Sander was an extraordinary young man. It is desperately sad to see such wonderful talent snuffed out so soon. He had everything ahead of him. If he could have been persuaded to leave his beloved Indonesia, he could have done any job on the newspaper. It makes me very angry to think what we all have missed.

But I am also very proud to have known him, to have given him the opportunity of doing the job of his dreams, and to have seen him in action. Nobody is perfect, but Sander was damn good. He was a fine reporter. He had all the attributes of a great correspondent. I am sure his story will be an inspiration to many young journalists to come. I can only say: Farewell. Go well, Sander Thoenes."

Harriet's Poem

Ian Nugrahane: "This following beautiful poem is a gift from Harriett Richards, a dear friend of both Sander and me. This I read at the Johnson Room in the Ye Olde Cheshire Cheese Pub in Fleet Street after the church service in London, and it relatively accurate when it comes to Sander's personality and his life."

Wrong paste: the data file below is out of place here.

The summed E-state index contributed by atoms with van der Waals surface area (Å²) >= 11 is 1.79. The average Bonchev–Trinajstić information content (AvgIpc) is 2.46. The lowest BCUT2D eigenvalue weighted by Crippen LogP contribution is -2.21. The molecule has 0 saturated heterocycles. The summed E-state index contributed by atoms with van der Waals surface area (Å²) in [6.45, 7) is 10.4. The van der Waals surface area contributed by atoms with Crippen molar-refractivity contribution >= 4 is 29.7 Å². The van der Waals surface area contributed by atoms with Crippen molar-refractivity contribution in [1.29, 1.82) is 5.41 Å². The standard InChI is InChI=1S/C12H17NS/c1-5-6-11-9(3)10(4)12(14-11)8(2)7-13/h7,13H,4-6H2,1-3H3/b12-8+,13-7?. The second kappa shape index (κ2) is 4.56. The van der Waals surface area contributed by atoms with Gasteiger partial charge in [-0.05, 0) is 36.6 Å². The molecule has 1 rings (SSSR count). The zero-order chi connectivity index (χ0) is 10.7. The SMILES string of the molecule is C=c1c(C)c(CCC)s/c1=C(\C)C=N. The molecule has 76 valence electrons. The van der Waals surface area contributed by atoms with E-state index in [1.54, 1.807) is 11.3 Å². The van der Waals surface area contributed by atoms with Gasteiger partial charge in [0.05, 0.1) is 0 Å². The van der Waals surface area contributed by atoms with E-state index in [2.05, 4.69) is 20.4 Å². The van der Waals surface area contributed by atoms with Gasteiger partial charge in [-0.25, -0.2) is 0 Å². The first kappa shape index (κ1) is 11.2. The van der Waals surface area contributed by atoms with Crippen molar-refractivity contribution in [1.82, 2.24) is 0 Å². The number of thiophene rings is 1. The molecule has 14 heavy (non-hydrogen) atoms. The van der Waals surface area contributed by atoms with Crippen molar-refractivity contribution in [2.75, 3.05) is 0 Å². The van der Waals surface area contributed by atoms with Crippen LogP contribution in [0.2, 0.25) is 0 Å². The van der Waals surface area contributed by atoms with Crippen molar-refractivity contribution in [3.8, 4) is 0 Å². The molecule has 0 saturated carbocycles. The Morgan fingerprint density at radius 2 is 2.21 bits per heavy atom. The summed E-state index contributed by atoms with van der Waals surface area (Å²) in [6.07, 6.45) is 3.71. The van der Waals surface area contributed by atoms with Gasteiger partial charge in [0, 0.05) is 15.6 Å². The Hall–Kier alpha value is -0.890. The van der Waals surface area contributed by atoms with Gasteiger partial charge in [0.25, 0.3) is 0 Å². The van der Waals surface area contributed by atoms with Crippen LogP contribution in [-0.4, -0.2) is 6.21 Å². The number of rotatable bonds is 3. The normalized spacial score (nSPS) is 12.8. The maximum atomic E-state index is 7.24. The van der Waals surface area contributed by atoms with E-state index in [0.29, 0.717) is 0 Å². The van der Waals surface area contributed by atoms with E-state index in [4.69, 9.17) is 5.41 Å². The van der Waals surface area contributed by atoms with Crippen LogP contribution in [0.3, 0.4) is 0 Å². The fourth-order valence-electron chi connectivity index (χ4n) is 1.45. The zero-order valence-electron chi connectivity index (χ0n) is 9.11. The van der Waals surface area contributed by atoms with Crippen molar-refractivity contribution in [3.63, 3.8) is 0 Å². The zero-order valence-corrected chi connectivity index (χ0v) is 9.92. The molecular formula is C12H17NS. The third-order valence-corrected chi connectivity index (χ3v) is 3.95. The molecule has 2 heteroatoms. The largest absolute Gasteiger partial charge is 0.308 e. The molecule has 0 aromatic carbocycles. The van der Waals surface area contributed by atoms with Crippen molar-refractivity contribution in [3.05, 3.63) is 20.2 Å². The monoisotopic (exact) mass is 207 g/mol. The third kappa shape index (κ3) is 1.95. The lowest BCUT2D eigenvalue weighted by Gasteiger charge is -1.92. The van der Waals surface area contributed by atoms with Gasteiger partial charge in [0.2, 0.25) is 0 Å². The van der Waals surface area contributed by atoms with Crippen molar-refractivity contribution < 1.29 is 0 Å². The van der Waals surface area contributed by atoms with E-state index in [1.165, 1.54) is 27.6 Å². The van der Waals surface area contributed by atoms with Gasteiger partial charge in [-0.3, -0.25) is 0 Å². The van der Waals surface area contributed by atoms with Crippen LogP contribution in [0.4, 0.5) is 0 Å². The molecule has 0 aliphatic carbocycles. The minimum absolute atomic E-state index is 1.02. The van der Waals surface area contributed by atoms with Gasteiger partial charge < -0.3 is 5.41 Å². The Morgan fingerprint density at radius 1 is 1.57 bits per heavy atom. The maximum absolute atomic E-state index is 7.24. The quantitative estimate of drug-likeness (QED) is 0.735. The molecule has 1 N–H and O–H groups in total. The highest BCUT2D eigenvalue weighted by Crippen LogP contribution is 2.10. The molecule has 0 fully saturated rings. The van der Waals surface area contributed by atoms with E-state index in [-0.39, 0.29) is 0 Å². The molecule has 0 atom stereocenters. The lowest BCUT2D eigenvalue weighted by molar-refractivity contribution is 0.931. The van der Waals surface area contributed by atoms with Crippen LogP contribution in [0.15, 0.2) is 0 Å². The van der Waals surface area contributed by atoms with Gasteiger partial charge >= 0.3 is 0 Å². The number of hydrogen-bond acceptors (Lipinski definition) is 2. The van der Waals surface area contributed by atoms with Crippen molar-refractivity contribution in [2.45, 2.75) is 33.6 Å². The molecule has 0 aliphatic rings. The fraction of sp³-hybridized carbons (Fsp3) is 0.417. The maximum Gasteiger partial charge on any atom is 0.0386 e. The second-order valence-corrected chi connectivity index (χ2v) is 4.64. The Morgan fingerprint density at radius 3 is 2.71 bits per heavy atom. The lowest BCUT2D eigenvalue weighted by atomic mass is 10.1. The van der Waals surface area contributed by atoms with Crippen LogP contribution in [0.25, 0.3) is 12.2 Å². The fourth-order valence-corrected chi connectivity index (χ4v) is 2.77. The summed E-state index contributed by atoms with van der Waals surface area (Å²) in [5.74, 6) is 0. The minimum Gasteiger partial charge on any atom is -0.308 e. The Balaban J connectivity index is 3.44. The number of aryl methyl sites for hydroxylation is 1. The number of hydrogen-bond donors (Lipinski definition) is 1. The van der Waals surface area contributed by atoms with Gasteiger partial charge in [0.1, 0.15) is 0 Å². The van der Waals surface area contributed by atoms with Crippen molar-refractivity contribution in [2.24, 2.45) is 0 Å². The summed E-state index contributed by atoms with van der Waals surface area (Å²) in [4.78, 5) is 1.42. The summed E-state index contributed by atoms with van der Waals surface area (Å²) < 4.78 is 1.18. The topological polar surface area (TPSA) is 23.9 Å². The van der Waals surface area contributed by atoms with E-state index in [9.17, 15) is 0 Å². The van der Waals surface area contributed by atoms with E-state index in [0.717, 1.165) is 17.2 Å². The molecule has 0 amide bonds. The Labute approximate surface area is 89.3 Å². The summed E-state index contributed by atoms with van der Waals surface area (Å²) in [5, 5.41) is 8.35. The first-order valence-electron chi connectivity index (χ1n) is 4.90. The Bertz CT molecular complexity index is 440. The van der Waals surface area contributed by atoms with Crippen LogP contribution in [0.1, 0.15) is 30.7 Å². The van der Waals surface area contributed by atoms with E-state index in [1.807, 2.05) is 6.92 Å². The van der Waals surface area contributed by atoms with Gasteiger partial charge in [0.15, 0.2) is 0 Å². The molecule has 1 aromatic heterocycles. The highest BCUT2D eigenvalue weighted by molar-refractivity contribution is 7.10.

Most people go to their graves with the music still in them.
They die unlived.
But you - you were never going to go quietly. We all heard your song.

You were vulnerable - you reached out.
You were eager like a child.
You were definite - firm about this and firm about that.
You were stubborn, you pushed.
You strove, you were determined.
You laughed a lot, you talked too fast - you lived too fast, always in a hurry.
You loved hopelessly, sweetly, recklessly.
You were gentle, you were kind - a true friend.
You dreamed, blue eyed angel, visions of happinesss in your dreamed-lit eyes.
You held nothing back, the pain and the joy.
You were spirited, and far too brave.
You took everything life had to offer,
And gave everything you had.

Your symphony rang out loud and clear, the world was happier for hearing it.

You lived,

And we can never forget the music we heard.

(This poem was written by Harriett on Sander's birthday on 7 Nov 1999)

Shakespeare's sonnet